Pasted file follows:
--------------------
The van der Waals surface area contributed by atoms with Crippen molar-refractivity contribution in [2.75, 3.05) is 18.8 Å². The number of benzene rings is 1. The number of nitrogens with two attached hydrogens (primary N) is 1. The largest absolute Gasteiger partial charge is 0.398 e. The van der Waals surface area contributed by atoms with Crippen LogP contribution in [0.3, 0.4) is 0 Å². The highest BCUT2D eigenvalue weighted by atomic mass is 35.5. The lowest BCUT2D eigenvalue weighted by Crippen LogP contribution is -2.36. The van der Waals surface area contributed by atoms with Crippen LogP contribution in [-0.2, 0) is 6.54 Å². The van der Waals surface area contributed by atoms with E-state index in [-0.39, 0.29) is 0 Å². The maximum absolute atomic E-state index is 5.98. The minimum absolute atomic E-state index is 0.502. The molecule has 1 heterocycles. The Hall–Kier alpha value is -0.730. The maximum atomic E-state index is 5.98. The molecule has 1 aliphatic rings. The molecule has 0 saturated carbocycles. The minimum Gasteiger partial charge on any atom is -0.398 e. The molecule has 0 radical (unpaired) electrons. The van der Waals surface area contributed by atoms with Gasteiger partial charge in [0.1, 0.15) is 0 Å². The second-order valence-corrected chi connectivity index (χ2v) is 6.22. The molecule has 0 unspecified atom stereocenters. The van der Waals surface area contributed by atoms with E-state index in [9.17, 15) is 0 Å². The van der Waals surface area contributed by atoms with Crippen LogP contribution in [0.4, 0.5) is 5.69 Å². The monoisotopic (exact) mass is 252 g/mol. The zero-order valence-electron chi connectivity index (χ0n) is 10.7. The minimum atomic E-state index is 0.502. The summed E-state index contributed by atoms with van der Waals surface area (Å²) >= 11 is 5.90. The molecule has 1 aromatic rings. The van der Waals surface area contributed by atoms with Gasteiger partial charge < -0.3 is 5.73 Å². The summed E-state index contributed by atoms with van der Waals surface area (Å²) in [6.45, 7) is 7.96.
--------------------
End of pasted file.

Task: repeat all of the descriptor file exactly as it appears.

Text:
The van der Waals surface area contributed by atoms with Crippen molar-refractivity contribution in [2.75, 3.05) is 18.8 Å². The number of benzene rings is 1. The number of nitrogens with two attached hydrogens (primary N) is 1. The largest absolute Gasteiger partial charge is 0.398 e. The van der Waals surface area contributed by atoms with Crippen LogP contribution in [0.3, 0.4) is 0 Å². The highest BCUT2D eigenvalue weighted by atomic mass is 35.5. The lowest BCUT2D eigenvalue weighted by Crippen LogP contribution is -2.36. The van der Waals surface area contributed by atoms with Crippen LogP contribution in [-0.2, 0) is 6.54 Å². The van der Waals surface area contributed by atoms with E-state index in [-0.39, 0.29) is 0 Å². The maximum absolute atomic E-state index is 5.98. The minimum absolute atomic E-state index is 0.502. The molecule has 1 heterocycles. The Hall–Kier alpha value is -0.730. The maximum atomic E-state index is 5.98. The molecule has 1 aliphatic rings. The molecule has 0 saturated carbocycles. The minimum Gasteiger partial charge on any atom is -0.398 e. The molecule has 0 radical (unpaired) electrons. The van der Waals surface area contributed by atoms with Gasteiger partial charge in [0.1, 0.15) is 0 Å². The second-order valence-corrected chi connectivity index (χ2v) is 6.22. The molecule has 0 unspecified atom stereocenters. The van der Waals surface area contributed by atoms with E-state index in [9.17, 15) is 0 Å². The van der Waals surface area contributed by atoms with Crippen LogP contribution in [0.4, 0.5) is 5.69 Å². The monoisotopic (exact) mass is 252 g/mol. The zero-order valence-electron chi connectivity index (χ0n) is 10.7. The minimum atomic E-state index is 0.502. The summed E-state index contributed by atoms with van der Waals surface area (Å²) >= 11 is 5.90. The molecule has 1 aromatic rings. The van der Waals surface area contributed by atoms with Gasteiger partial charge < -0.3 is 5.73 Å². The summed E-state index contributed by atoms with van der Waals surface area (Å²) in [6.45, 7) is 7.96.